Scientists have made some amazing discoveries by accident, including penicillin, the microwave oven and Viagra. Of course, the scientists needed to have specific knowledge in order to recognize their discoveries.
At this month’s Beer with a Scientist, Paula Bates, PhD, will talk about the role serendipity has played in many scientific discoveries as well as her own career as a scientist. Bates, associate professor at the University of Louisville Department of Medicine and researcher at the James Graham Brown Cancer Center, “accidentally” discovered a new cancer therapeutic that has been since used in patient clinical trials.
In her research, Bates focuses on identifying and characterizing novel cancer therapeutics. Her work has led to the clinical trials of a ‘first in humans’ therapeutic called AS1411, a DNA aptamer, which was, in fact, a serendipitous discovery. AS1411 folds into a G-quadruplex structure that binds to nucleolin (a protein present at high levels on the surface of cancer cells) and can kill cancer cells without harming non-malignant cells. She and her colleagues are now also using AS1411 to guide various nanoparticles to cancer cells, which could lead to better methods for cancer detection and therapy.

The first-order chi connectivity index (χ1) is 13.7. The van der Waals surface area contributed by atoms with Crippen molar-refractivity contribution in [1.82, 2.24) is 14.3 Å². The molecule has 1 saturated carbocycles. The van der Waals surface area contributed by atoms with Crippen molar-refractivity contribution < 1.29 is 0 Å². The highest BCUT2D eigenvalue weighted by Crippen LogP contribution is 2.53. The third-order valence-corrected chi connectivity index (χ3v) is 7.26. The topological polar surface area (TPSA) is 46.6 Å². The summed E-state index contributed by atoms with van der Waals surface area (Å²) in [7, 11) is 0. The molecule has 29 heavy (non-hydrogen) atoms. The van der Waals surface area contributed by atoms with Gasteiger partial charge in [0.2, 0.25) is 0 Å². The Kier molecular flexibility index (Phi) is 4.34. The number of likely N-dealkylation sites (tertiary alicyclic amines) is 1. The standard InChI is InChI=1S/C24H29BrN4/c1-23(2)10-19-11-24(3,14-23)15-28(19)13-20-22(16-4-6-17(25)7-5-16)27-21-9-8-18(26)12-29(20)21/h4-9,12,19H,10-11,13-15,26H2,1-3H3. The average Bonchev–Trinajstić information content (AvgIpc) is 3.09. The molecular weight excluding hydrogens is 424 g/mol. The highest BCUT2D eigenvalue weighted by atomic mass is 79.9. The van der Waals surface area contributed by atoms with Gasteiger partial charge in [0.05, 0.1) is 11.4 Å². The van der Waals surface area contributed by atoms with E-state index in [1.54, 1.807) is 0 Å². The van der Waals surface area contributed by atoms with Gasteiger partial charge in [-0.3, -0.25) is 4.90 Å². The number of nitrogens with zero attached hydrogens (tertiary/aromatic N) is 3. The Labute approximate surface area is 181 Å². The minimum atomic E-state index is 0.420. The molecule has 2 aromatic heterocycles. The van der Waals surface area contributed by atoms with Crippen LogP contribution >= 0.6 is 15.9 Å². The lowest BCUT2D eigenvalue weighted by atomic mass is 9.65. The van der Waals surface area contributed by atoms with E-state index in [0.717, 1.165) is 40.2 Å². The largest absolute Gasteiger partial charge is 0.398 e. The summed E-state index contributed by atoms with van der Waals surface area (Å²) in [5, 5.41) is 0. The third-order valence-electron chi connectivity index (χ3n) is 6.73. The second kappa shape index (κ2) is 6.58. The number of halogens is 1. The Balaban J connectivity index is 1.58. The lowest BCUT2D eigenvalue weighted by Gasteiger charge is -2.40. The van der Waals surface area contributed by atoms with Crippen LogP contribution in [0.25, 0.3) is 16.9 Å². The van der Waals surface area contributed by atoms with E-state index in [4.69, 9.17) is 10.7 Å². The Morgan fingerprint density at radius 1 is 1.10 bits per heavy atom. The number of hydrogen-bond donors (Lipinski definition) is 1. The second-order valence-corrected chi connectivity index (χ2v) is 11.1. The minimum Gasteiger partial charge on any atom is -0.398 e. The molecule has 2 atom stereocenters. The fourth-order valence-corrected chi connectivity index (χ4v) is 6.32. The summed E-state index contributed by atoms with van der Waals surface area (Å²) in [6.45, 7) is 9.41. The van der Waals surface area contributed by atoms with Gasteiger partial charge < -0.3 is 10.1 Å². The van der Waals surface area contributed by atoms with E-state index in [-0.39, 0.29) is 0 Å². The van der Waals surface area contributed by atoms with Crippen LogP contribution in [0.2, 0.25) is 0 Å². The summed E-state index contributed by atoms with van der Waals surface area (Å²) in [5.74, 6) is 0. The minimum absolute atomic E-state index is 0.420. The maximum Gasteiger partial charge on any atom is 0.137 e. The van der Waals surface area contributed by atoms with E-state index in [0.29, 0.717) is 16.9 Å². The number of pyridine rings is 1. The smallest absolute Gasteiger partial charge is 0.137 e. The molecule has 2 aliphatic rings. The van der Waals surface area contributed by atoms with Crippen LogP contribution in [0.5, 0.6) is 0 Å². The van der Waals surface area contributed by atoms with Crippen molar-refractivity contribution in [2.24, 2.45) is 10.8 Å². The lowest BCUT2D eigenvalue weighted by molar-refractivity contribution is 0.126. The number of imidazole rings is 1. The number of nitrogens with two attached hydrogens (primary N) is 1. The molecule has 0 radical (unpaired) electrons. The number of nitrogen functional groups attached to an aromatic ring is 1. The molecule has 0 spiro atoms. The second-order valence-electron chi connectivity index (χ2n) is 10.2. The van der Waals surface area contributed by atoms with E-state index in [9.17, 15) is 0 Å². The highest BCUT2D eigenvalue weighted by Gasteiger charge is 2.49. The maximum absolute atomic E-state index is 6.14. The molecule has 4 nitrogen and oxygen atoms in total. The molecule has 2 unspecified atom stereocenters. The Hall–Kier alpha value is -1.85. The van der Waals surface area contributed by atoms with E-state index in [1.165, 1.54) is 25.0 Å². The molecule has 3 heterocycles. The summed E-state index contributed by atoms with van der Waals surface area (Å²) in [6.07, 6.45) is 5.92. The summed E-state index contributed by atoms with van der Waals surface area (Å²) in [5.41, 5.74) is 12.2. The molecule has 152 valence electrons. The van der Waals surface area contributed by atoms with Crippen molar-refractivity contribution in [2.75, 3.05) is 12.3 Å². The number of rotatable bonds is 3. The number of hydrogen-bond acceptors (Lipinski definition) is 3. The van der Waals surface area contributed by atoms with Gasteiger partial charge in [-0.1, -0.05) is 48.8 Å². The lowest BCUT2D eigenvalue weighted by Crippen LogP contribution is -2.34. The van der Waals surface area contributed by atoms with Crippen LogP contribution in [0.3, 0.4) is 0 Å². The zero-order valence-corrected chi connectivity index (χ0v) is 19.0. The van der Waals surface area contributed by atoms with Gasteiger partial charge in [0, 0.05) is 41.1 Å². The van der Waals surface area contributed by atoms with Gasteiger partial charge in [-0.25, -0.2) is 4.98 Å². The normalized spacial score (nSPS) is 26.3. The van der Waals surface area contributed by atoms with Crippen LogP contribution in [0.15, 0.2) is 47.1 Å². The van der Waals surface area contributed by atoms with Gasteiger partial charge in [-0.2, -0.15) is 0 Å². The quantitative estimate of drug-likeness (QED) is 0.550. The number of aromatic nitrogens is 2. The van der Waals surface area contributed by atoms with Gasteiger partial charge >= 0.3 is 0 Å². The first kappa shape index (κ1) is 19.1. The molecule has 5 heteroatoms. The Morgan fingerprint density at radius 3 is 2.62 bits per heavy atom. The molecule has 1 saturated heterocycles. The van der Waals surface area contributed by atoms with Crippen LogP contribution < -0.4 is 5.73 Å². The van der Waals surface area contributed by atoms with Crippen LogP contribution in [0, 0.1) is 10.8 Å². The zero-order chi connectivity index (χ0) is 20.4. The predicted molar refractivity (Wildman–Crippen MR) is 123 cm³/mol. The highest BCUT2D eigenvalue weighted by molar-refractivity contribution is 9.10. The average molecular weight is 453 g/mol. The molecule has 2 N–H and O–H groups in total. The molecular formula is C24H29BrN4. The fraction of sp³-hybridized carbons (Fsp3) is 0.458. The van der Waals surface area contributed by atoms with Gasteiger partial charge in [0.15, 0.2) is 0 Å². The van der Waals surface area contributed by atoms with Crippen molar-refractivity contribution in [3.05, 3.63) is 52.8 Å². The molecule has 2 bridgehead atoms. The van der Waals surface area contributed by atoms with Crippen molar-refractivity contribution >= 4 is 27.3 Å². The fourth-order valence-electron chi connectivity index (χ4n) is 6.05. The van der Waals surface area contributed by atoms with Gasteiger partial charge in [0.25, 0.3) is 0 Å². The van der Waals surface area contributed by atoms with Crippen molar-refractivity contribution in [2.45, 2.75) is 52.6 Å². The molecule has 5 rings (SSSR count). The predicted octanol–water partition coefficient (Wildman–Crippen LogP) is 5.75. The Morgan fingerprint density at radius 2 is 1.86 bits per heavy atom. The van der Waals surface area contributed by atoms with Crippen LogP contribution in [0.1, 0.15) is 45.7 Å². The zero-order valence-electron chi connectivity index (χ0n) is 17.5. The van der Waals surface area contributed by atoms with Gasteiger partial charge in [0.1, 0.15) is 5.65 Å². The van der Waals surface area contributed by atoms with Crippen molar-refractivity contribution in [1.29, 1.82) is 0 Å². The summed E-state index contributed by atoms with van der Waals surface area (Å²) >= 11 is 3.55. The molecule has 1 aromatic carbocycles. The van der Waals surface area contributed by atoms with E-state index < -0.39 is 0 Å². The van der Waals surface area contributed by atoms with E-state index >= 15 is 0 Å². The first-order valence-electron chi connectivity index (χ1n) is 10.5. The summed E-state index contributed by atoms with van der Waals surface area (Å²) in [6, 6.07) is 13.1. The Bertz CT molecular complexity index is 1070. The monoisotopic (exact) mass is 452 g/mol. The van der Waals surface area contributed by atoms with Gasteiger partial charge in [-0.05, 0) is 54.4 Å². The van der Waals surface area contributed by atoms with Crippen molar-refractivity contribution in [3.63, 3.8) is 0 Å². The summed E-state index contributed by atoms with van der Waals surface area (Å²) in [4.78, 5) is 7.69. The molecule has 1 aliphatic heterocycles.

Bates also is principal investigator for University of Louisville ExCITE, an NIH Research Evaluation and Commercialization Hub, created to facilitate the translation of biomedical innovations into commercial products that improve patient care and enhance health.
The program begins at 8 p.m. on Wednesday, July 20 at Against the Grain Brewery, 401 E. Main St. A 30-minute presentation will be followed by an informal Q&A session.
Admission is free. Purchase of beer, other beverages or menu items is not required but is encouraged. Organizers add that they also encourage Beer with a Scientist patrons to drink responsibly.
For more information and to suggest future Beer with a Scientist topics, follow Louisville Underground Science on Facebook.
COMING NEXT MONTH: On August 17, Kristofer Rau, Ph.D., researcher in the UofL Department of Anesthesiology, will discuss the neurobiology of why we hurt. He’ll explain why the “funny bone” hurts so often, the placebo effect, why amputees feel pain in a lost limb and other painful topics.